Because New York City lacks any freight rail crossing of the Hudson River, Staten Island is the lone borough that is connected to the rest of the country’s freight rail network. Today the rail and container facilities there are vital to the port’s operations, but in the 1990’s, this link was lost. Don Lotz, retired Manager of Intermodal Development for The Port Authority of New York and New Jersey (and long-time Turnstile Member), will join us to share his experience with this vital project. He will dig into the design and construction required to restore rail freight service to Staten Island, including rehabilitation of the Arthur Kill Vertical-Lift Bridge, which has the longest lift-span of any vertical lift bridge in the world, and the challenges this corner of the port – and all of New York City’s waterfront – faced due to massive changes to the manufacturing and shipping industries.
Take a virtual ride with us on the Astoria route of the NYC Ferry. We will board at Wall Street, and on this one-hour ride, we will examine the historical buildings along the waterfront of Manhattan, Brooklyn, and Queens, and learn about things to do at each of the ferry’s stops. We will stop by Wallabout Bay for a visit to the Brooklyn Navy Yard and other landmarks of the industrial waterfront, learn about the history of housing in the Lower East Side, Midtown, and Long Island City, examine the river’s barge traffic, past and present, and discuss the natural and manmade islands that stretch along the river. To accompany this guided tour, check out our free map guide that we created for Open House New York.
Celebrate Open House New York Weekend by joining us for a live virtual visit to the Brooklyn Navy Yard’s historic Dry Dock No. 1. Built in 1851, this New York City landmark is the third-oldest naval dry dock in the country, and it is still used for ship repair today. We will discuss its fascinating history, as well as learn about the Yard’s active working waterfront, which includes the largest ship repair facility in New York Harbor. This program is part of the Brooklyn Navy Yard’s day-long series of live programs, including virtual visits to artists and manufacturers (see the full schedule), and check out pre-recorded virtual tours of other tenant businesses.
As Open House New York Weekend goes online this year, we are hosting a virtual visit to one of the most popular sites of the weekend, the Brooklyn Army Terminal, so join us for a live exploration of the site’s architecture, history, and industry. Designed by architect Cass Gilbert and built in 1918–1919, the Terminal is an architectural and engineering marvel that served as a major military installation for nearly 50 years. Today it is a city-owned industrial park that is home to over 100 businesses, and we will visit with some of the makers, manufacturers, and artists that occupy the buildings today, including FABSCRAP, SPark Workshop Brooklyn, and Uncommon Goods. This program is supported by the New York City Economic Development Corporation.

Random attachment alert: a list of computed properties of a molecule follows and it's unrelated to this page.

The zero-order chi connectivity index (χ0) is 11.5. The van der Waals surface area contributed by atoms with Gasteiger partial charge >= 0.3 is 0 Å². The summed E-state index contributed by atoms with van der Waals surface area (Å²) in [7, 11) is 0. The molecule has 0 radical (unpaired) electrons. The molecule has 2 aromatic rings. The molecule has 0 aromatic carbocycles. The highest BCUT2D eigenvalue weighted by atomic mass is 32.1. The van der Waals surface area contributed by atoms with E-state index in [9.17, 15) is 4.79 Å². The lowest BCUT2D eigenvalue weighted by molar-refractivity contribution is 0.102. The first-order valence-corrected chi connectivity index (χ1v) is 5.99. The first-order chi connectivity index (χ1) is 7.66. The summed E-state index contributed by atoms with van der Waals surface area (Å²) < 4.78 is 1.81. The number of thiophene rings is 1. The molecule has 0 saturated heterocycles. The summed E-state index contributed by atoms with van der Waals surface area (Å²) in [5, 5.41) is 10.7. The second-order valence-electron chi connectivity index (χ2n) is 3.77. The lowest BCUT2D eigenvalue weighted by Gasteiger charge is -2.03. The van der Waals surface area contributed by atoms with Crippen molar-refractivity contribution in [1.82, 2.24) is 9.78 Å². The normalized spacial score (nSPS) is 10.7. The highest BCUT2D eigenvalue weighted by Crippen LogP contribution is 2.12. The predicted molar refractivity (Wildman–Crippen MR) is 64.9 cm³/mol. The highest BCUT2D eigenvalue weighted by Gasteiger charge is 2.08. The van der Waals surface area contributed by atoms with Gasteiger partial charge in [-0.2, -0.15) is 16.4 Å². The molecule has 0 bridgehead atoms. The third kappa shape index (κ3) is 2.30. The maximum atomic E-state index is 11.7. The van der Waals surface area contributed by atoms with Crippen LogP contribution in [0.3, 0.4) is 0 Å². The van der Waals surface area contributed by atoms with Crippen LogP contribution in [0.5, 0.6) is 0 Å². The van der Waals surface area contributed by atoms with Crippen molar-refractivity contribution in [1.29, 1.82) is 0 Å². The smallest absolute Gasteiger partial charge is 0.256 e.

As part of Open House New York Weekend, we have created this map to guide you around the Brooklyn Navy Yard and the surrounding neighborhoods to explore the history, architecture, and food of this landmark of Brooklyn. Download this PDF guide and check out the rest of our OHNY 2020 programming.
As part of Open House New York Weekend, we have created this special guide highlighting architecture, industry, and history along the Astoria Route of the NYC Ferry. Download this PDF guide and visit ferry.nyc to get updated schedules and info, and check out the rest of our OHNY 2020 programming.
Are you ready to learn about NYC from the comfort of your own home? Join us, the Center for Architecture, and Prospect Park Alliance for a virtual version of Archtober Trivia Night! We’ll be diving deep into questions about NYC architecture, history, and culture, and you can play along in teams or on your own. Grab your dog, your cat, and/or fellow NYC history buffs to play, and it’s totally free! You do not have to be an architect or expert to participate.
Ever wonder why you shouldn’t go to the beach after it rains? Or why you shouldn’t take a shower during a rainstorm? Combined Sewer Overflows (CSOs) are one of New York City’s most persistent and pervasive environmental challenges. Learn how our city’s water system works, how it handles stormwater and sewage, and why, unfortunately, the latter winds up in our waterways thanks to the former. Join Doug Chapman, a LEED-certified professional with experience designing green roofs, as we look at strategies for tackling CSOs, using the infrastructure of the Brooklyn Navy Yard as a case study.
Join us on a virtual exploration of the Bowne House (ca. 1661), the oldest building in Queens and second-oldest in New York State. Built by John Bowne, a Quaker who emigrated from England and eventually settled in Flushing, his fight for religious freedom was an important moment in American history that laid down principles later codified in the Bill of Rights. Now a museum, we will explore the house with a docent and its live-in caretaker, who will share stories of the house and its occupants from 1661 to 1945, when ownership of the private home transitioned from John Bowne’s descendants to the Bowne House Historical Society.
Founded in 2010, Brooklyn Grange is a global leader in rooftop farming and intensive green roof systems. Brooklyn Grange co-founder Anastasia Cole Plakias will join us to share how this mission-driven business has evolved to produce over 80,000 pounds of produce annually support natural ecosystems through green infrastructure, and educate the public about how New York City can be a cleaner, safer, and healthier place to live and work.